Ahead of the winter energy crisis, the European Union must “urgently” cut its plastic production to reduce dependence on Russian oil and gas, a new report co-published by the Centre for International Environmental Law and Break Free From Plastic has concluded.
The report states that it is unfair that consumers are shouldering the brunt of energy reduction while plastic producers are signing new deals for fossil fuel supplies. “Policymakers are leaving untouched the plastics and petrochemicals sector – the single largest driver of the increase in global oil and gas demand,” the report notes.
Plastic production was responsible for nearly 9% of EU gas consumption and 8% of oil consumption in 2020. To put this in perspective, this is about as much as the final gas consumption in the Netherlands or final oil consumption in Italy.
Single-use plastics, such as those generally used in packaging, are some of the most fossil fuel-intensive and are in desperate need of being phased out. They are also some of the worst for the environment.
EU wrapped in plastic
Despite growing opposition and legislation across Europe to cut down on superfluous plastic packaging, replacing it with biodegradable or reusable containers, it still accounts for 40% of plastic products in the EU. This is equivalent to Hungary’s final gas and Sweden’s final oil consumption in 2020.
“Plastics and petrochemicals are the largest industrial oil, gas, and electricity users in the EU, with nearly 40% of that energy going towards producing plastic packaging alone… While families and small businesses are facing skyrocketing energy bills, the petrochemicals industry is wasting scarce resources to produce unnecessary sing-use plastic, fuelling the EU energy crisis,” said Delphine Lévi Alvarès, European Coordinator of the Break Free From Plastic movement.
As the EU attempts to reduce dependence on Russian fossil fuels, experts argue that the petrochemical industry should take more steps to make its practices more environmentally friendly and less carbon-intensive. So far, the industry has been excluded from the EU’s “Save Gas for a Safer Winter Plans.”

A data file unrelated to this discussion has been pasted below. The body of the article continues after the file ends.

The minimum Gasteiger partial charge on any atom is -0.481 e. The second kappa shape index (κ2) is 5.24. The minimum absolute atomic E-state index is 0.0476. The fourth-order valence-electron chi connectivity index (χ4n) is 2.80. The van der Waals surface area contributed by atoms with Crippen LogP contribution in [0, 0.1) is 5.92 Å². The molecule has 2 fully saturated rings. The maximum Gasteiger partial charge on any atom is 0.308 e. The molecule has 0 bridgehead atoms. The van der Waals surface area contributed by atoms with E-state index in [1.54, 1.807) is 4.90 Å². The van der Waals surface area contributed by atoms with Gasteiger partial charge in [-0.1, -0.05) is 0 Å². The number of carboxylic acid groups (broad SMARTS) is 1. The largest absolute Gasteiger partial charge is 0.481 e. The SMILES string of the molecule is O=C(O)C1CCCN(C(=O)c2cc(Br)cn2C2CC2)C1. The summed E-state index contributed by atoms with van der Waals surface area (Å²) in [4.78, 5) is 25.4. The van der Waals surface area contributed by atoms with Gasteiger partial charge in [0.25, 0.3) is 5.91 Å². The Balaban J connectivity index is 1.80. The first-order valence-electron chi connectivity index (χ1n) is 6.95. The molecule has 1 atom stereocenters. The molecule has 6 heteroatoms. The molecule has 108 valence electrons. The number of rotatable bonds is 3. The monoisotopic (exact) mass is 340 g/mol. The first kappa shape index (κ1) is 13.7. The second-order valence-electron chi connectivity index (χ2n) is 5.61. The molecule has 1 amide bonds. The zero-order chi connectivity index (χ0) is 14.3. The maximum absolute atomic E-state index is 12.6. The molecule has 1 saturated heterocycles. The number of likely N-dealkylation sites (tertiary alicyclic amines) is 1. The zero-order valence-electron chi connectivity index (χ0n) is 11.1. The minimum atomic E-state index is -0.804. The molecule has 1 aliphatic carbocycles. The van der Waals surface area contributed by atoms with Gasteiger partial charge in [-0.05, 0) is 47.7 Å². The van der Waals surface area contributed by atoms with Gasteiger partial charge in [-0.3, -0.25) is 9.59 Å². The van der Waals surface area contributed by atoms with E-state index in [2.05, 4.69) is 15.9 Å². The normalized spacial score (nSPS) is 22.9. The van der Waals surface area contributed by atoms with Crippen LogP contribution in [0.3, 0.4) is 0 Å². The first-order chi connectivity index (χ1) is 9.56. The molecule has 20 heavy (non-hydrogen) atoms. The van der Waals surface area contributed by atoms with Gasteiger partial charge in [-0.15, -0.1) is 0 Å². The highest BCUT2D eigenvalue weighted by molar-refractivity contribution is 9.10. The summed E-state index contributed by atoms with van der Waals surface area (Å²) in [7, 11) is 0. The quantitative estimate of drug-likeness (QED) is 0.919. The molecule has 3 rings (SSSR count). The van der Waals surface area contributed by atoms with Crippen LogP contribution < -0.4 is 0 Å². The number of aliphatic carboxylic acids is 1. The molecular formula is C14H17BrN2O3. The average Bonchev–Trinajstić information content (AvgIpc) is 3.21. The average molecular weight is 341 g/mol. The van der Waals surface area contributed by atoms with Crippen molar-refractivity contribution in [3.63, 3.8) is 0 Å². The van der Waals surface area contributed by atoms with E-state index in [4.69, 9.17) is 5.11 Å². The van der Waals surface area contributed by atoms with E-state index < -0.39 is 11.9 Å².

“Russia’s invasion of Ukraine lays bare the danger of global dependence on fossil fuels. Expecting individual consumer action is an inadequate response to the scale of the crisis at hand,” said Lili Fuhr, Deputy Director of CIEL’s Climate and Energy Program.
Europe's worst offenders
The report concludes that seven of Europe’s largest economies, including Belgium, are responsible for 75% of oil and 81% of final gas consumption, as well as 77% of all plastic packaging waste.
The plastics industry plans to double its gas and oil-based production over the next 20 years, which the report states is “incompatible” with the Green Deal and the EU’s commitment to keep global warming under 1.5℃.
“EU leaders must stop their neo-colonialist hunt for new sources of fossil fuels and instead confront the problem head-on by immediately reducing the production of plastic, starting with unnecessary single-use plastic packaging to save gas,” Fuhr said.
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The report offers concrete policy recommendations to the EU, notably to reduce fossil fuel use in the industry through “prevention and reuse” policies. Experts want to see greater regional action and increased ambition on passing the responsibility for energy saving onto producers during future discussions on treaties.
“With a 50% reduction of plastic packaging and a 90% rate of recycling we could save the equivalent of the Czech Republic’s annual oil and gas consumption. This is a huge opportunity for the EU to address the energy, climate, and plastic pollution crisis at once. It’s time for the EU to demonstrate real leadership. For a safer winter, plastic has to go,” Alvarès concluded.